Syrian tanks and armored vehicles deployed throughout Hama Saturday, a resident said, after a week-long assault which one activist group said had killed 300 civilians in the symbolic center of protest against President Bashar al-Assad.
Activists said the death toll in protests across Syria a day earlier, when tens of thousands of demonstrators took to the streets on the first Friday of the Muslim holy month of Ramadan, had risen to 26.
Assad's drive to regain control of Hama, which for two months had seen huge demonstrations demanding his overthrow, prompted condemnation from the United Nations and sharp criticism even from Russia and Turkey, close friends of Syria.
"Yesterday's shelling and heavy machinegun fire have subsided. Tanks and armored vehicles have deployed everywhere in the city," said a Hama resident who would identify himself only as a business owner called Jamal.
Speaking by satellite phone he said water and conventional communications remained cut and electricity had come on for just four hours overnight. Streets were empty in the city of 700,000, traditionally a center of majority Sunni Muslim opposition to the domination of Assad's minority Alawite sect.
Assad's father, Hafez al-Assad, crushed an armed Islamist uprising in Hama nearly 30 years ago, killing many thousands of people and razing parts of the city's old quarter.
Hama stands as a symbol of defiance to the Assad family due to the 1982 uprising and because, until Bashar al-Assad sent in the tanks to crush the latest protests, it was the scene of some of the biggest demonstrations against his rule, with more than 100,000 gathering on Fridays to chant for his overthrow.
In their first public comments about the bloodshed, Gulf Arab States expressed the "greatest concern and regret" on Saturday over the "increasing violence and excessive use of force" in Syria, but did not directly criticize Assad.
Seeking to contain their own domestic dissent, and wary of any turmoil on their northern flank, the wealthy oil exporting Gulf states had so far kept silent over Assad's violent repression of demonstrations.
A statement by the six-nation Gulf Cooperation Council called for "an immediate end to violent actions and any armed activity, an end to the spilling of blood, recourse to wisdom, and carrying out serious, necessary reforms."
"NO FUTURE FOR ASSAD"
German Foreign Minister Guido Westerwelle said he no longer saw Assad as a credible interlocutor.
"I do not think that there can be a political future supported by the Syrian people for Assad," he told the Frankfurter Allgemeine Sonntagszeitung, adding that Germany would keep contacts with the Syrian government to a minimum.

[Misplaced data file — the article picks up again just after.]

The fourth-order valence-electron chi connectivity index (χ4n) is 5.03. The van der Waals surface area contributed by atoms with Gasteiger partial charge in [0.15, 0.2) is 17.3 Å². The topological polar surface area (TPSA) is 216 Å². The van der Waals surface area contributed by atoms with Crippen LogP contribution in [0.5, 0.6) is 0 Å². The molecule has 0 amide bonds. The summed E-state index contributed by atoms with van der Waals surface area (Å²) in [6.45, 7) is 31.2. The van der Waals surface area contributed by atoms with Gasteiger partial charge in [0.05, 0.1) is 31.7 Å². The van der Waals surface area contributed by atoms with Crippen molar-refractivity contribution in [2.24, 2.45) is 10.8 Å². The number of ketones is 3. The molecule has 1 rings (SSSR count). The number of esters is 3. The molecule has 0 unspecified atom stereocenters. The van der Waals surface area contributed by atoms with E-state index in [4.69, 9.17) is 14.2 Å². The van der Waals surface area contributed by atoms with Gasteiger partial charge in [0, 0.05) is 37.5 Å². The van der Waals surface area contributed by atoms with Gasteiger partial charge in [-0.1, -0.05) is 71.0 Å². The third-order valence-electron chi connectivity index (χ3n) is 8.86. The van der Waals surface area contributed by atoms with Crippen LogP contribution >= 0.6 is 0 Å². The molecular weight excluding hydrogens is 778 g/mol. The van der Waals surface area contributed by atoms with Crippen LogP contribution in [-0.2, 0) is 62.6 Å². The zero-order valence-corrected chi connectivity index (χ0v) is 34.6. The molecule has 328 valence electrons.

"The widespread use of violence shows the regime will not shy away from anything in order to hold onto power," he said.
Syrian authorities blame the violence on armed groups and religious extremists they say have killed 500 police and soldiers. Rights groups say Syrian security forces have killed at least 1,600 civilians since the unrest erupted in March.
Syrian authorities have expelled most independent media since the unrest erupted, making it difficult to verify witness accounts and official statements.
U.S. President Barack Obama, French President Nicolas Sarkozy and German Chancellor Angela Merkel agreed to consider further steps to pressure Assad over his crackdown, the White House said Friday.
Obama held separate phone calls with the European leaders and they all condemned the Syrian government's "indiscriminate violence against the Syrian people," it said.
The United States extended sanctions against Syria on Thursday to include a prominent businessman in the fourth round of sanctions which have targeted Assad, his brother Maher, top government officials and security forces.
The State Department also encouraged U.S. citizens in Syria to leave Friday, saying they should get out of the country while transport was still available.
Turkish Foreign Minister Ahmet Davutoglu, whose government once strongly supported Assad, said: "The developments there are unacceptable... Syria needs to take the messages from Turkey and international community seriously."
Syrian authorities say the army swept into Hama to confront "armed terrorist groups" attacking civilians and sabotaging property. They say 20 soldiers have been killed.
The official news agency said two security police were killed Friday in an ambush by an "armed terrorist group" on the main northern highway near the town of Maarat al-Numan, 70 km (40 miles) north of Hama.
Their patrol had gone to the highway "in response to calls by citizens after several cars were subjected to theft and terror on the highway," the agency said.
In the restive eastern province of Deir al-Zor, residents said they were preparing for the army to storm the provincial capital. An Internet video showed what appeared to be tribal meeting discussing the apparent breakdown of talks with authorities and preparations to confront any military assault.